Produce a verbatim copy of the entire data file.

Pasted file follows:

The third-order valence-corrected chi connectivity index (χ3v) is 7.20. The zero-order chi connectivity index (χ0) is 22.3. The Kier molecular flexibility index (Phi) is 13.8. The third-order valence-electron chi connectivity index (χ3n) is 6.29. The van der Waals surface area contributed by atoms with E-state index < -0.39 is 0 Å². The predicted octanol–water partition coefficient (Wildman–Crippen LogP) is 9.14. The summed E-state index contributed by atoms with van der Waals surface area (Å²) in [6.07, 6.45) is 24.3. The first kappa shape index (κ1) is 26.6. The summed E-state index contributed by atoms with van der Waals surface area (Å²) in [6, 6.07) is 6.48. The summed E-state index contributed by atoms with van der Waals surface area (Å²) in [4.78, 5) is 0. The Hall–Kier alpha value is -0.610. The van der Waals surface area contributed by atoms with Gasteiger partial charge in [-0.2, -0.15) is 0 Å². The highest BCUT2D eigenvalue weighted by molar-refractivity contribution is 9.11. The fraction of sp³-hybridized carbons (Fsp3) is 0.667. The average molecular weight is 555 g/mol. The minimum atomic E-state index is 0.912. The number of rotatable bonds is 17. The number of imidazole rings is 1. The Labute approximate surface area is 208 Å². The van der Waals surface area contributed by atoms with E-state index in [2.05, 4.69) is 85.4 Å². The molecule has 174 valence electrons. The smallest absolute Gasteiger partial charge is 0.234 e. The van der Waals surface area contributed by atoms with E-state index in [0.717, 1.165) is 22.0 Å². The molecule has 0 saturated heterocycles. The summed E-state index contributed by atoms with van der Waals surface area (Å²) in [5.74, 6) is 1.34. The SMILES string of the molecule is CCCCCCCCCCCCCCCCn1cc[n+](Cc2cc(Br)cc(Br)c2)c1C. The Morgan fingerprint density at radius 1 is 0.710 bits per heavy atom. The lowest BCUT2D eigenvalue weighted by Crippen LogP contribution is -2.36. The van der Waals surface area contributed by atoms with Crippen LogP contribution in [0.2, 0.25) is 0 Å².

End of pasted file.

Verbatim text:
The third-order valence-corrected chi connectivity index (χ3v) is 7.20. The zero-order chi connectivity index (χ0) is 22.3. The Kier molecular flexibility index (Phi) is 13.8. The third-order valence-electron chi connectivity index (χ3n) is 6.29. The van der Waals surface area contributed by atoms with E-state index < -0.39 is 0 Å². The predicted octanol–water partition coefficient (Wildman–Crippen LogP) is 9.14. The summed E-state index contributed by atoms with van der Waals surface area (Å²) in [6.07, 6.45) is 24.3. The first kappa shape index (κ1) is 26.6. The summed E-state index contributed by atoms with van der Waals surface area (Å²) in [6, 6.07) is 6.48. The summed E-state index contributed by atoms with van der Waals surface area (Å²) in [4.78, 5) is 0. The Hall–Kier alpha value is -0.610. The van der Waals surface area contributed by atoms with Gasteiger partial charge in [-0.2, -0.15) is 0 Å². The highest BCUT2D eigenvalue weighted by molar-refractivity contribution is 9.11. The fraction of sp³-hybridized carbons (Fsp3) is 0.667. The average molecular weight is 555 g/mol. The minimum atomic E-state index is 0.912. The number of rotatable bonds is 17. The number of imidazole rings is 1. The Labute approximate surface area is 208 Å². The van der Waals surface area contributed by atoms with E-state index in [2.05, 4.69) is 85.4 Å². The molecule has 174 valence electrons. The smallest absolute Gasteiger partial charge is 0.234 e. The van der Waals surface area contributed by atoms with E-state index in [0.717, 1.165) is 22.0 Å². The molecule has 0 saturated heterocycles. The summed E-state index contributed by atoms with van der Waals surface area (Å²) in [5.74, 6) is 1.34. The SMILES string of the molecule is CCCCCCCCCCCCCCCCn1cc[n+](Cc2cc(Br)cc(Br)c2)c1C. The Morgan fingerprint density at radius 1 is 0.710 bits per heavy atom. The lowest BCUT2D eigenvalue weighted by Crippen LogP contribution is -2.36. The van der Waals surface area contributed by atoms with Crippen LogP contribution in [0.2, 0.25) is 0 Å².